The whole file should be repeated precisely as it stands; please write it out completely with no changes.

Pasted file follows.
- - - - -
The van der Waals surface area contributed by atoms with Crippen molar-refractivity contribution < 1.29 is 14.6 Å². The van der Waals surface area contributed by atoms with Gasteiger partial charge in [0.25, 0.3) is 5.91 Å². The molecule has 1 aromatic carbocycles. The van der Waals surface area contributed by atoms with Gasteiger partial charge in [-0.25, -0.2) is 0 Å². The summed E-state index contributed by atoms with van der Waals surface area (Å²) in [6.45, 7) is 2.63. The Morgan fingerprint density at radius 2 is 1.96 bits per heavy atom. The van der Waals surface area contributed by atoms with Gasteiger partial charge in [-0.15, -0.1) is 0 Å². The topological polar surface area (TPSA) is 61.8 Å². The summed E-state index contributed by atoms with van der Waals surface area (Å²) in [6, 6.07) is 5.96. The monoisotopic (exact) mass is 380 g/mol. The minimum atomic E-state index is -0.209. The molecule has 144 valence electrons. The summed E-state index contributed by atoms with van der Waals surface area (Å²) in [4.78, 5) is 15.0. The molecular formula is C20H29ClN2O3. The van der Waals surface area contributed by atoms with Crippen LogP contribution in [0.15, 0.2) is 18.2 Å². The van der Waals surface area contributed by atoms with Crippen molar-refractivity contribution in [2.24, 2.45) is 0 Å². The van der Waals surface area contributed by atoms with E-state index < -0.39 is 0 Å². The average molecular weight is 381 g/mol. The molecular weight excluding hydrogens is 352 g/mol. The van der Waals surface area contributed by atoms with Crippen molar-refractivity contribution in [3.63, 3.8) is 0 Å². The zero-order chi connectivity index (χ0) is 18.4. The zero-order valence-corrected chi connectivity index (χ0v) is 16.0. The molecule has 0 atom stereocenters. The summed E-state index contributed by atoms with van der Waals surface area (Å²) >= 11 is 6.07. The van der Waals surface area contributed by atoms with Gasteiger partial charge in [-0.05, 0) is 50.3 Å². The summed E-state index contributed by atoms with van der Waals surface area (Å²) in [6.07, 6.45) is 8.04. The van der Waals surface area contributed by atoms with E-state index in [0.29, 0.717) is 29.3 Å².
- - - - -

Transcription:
The van der Waals surface area contributed by atoms with Crippen molar-refractivity contribution < 1.29 is 14.6 Å². The van der Waals surface area contributed by atoms with Gasteiger partial charge in [0.25, 0.3) is 5.91 Å². The molecule has 1 aromatic carbocycles. The van der Waals surface area contributed by atoms with Gasteiger partial charge in [-0.25, -0.2) is 0 Å². The summed E-state index contributed by atoms with van der Waals surface area (Å²) in [6.45, 7) is 2.63. The Morgan fingerprint density at radius 2 is 1.96 bits per heavy atom. The van der Waals surface area contributed by atoms with Gasteiger partial charge in [-0.15, -0.1) is 0 Å². The topological polar surface area (TPSA) is 61.8 Å². The summed E-state index contributed by atoms with van der Waals surface area (Å²) in [6, 6.07) is 5.96. The monoisotopic (exact) mass is 380 g/mol. The minimum atomic E-state index is -0.209. The molecule has 144 valence electrons. The summed E-state index contributed by atoms with van der Waals surface area (Å²) in [4.78, 5) is 15.0. The molecular formula is C20H29ClN2O3. The van der Waals surface area contributed by atoms with Crippen LogP contribution in [0.15, 0.2) is 18.2 Å². The van der Waals surface area contributed by atoms with Crippen molar-refractivity contribution in [2.24, 2.45) is 0 Å². The van der Waals surface area contributed by atoms with E-state index < -0.39 is 0 Å². The average molecular weight is 381 g/mol. The molecular weight excluding hydrogens is 352 g/mol. The van der Waals surface area contributed by atoms with Crippen molar-refractivity contribution in [3.63, 3.8) is 0 Å². The zero-order chi connectivity index (χ0) is 18.4. The zero-order valence-corrected chi connectivity index (χ0v) is 16.0. The molecule has 0 atom stereocenters. The summed E-state index contributed by atoms with van der Waals surface area (Å²) >= 11 is 6.07. The van der Waals surface area contributed by atoms with Gasteiger partial charge in [-0.05, 0) is 50.3 Å². The summed E-state index contributed by atoms with van der Waals surface area (Å²) in [6.07, 6.45) is 8.04. The van der Waals surface area contributed by atoms with E-state index in [0.29, 0.717) is 29.3 Å².